K-12 Teaching and Learning From the UNC School of Education

LEARN NC was a program of the University of North Carolina at Chapel Hill School of Education from 1997 – 2013. It provided lesson plans, professional development, and innovative web resources to support teachers, build community, and improve K-12 education in North Carolina. Learn NC is no longer supported by the School of Education – this is a historical archive of their website.

Demographics and deception
In Map skills and higher-order thinking, page 14
Maps get really interesting when we start adding human data to them -- population, economic production, social behavior, and so on. Mapping is a powerful way to summarize and communicate those kinds of data. Unfortunately, mapping is also an excellent way...
Format: article/best practice
By David Walbert.
Integrating maps
In Map skills and higher-order thinking, page 6
Textbooks frequently use maps as learning aids, but research has found that the way maps are most often used does not support students' learning. It turns out that both the order and the context in which materials are presented are crucial....
Format: article/best practice
By David Walbert.
Learning to look at art
Strategies for helping students develop visual literacy in looking at paintings and other forms of visual art.
Format: article
By Melissa Thibault.
Map skills
In Map skills and higher-order thinking, page 1
It used to be a lot of work to make a map. Before computers, maps had to be meticulously drawn by hand, their grids and outlines relying on complicated pencil-and-paper calculations. Now, you can download map data from the U.S. Geologic Survey or the Census...
Format: article/best practice
By David Walbert.
Projections
In Map skills and higher-order thinking, page 7
Now let's take a closer look at the process of drawing a map. If you're drawing a map of a classroom, you can assume the floor is flat like a piece of paper. (If not, the district is going to need to up its facilities budget.) That makes mapping it straightforward;...
Format: article/best practice
By David Walbert.
Projections and propaganda
In Map skills and higher-order thinking, page 9
Interestingly, until the mid-twentieth century, publishers of maps and textbooks resisted using new projections (many of which were, by then, quite old). Why? Maybe because they wanted to stick with what was familiar to people -- or maybe because Mercator...
Format: article/best practice
By David Walbert.
Reading images: an introduction to visual literacy
Images are all around us, and the ability to interpret them meaningfully is a vital skill for students to learn.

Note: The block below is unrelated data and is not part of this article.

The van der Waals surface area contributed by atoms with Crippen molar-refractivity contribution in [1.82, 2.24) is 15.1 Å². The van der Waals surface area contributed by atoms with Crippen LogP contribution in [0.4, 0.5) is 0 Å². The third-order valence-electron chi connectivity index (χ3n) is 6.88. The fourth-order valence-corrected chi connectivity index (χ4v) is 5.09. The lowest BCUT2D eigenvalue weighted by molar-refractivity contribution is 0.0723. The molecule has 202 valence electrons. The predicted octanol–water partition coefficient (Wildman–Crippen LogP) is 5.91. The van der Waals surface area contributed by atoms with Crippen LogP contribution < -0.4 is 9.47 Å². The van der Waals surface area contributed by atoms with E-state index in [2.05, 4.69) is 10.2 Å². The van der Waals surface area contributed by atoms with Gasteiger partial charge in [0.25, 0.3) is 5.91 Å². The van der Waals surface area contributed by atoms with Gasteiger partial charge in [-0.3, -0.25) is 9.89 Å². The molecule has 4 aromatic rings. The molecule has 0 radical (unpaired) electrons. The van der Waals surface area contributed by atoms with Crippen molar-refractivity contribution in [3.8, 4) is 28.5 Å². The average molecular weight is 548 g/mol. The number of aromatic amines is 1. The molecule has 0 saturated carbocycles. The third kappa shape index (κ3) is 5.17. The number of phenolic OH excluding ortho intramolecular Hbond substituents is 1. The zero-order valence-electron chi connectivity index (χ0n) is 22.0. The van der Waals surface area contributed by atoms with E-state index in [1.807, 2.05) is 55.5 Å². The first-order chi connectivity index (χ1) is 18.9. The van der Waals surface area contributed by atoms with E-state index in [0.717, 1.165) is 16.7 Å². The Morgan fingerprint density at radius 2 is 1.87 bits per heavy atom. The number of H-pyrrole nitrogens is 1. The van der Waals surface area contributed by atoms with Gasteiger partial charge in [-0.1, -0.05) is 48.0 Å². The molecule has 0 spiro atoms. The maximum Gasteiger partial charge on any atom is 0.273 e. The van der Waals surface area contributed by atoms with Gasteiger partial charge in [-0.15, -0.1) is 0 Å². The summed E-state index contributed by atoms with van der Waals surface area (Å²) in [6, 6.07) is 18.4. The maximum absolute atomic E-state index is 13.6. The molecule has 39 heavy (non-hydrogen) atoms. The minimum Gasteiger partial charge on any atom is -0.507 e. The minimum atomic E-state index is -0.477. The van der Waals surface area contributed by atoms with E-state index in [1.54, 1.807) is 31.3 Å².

Format: article
By Melissa Thibault and David Walbert.
Reading maps
In Map skills and higher-order thinking, page 4
Now that we understand a little of what it takes to create visual representations of data, let's look at the other end of the process. What are the skills necessary to "read" or interpret visual representations of data? Understanding representations...
Format: article/best practice
By David Walbert.
Reading photographs
A picture is worth a thousand words — but which words? Questions can help students decode, interpret, and understand photographs thoughtfully and meaningfully.
Format: article
By Melissa Thibault and David Walbert.
Reading picture books
Two strategies for helping children understand a story through illustrations.
Format: article
By Melissa Thibault.
Reading picture books: resources for teachers
Illustrations, picturebook finding aids, and great picture book websites.
Format: article
By Melissa Thibault.
Resources for looking at art
A guide to some of the best websites, activities, and print resources for building visual literacy through the study of art.
Format: article
By Melissa Thibault.
Resources for teaching with photographs
Websites, activities, books, and image collections for classroom use.
Format: article
By Melissa Thibault.
Teaching Latin America through film
This article offers teachers strategies for enriching student understanding of Latin America through films available free through the Consortium on Latin American and Caribbean Studies at the University of North Carolina at Chapel Hill and Duke University. It suggests ways teachers can incorporate viewing directly into instruction through careful preparation and follow-up.
Format: article/best practice
By Regina Higgins.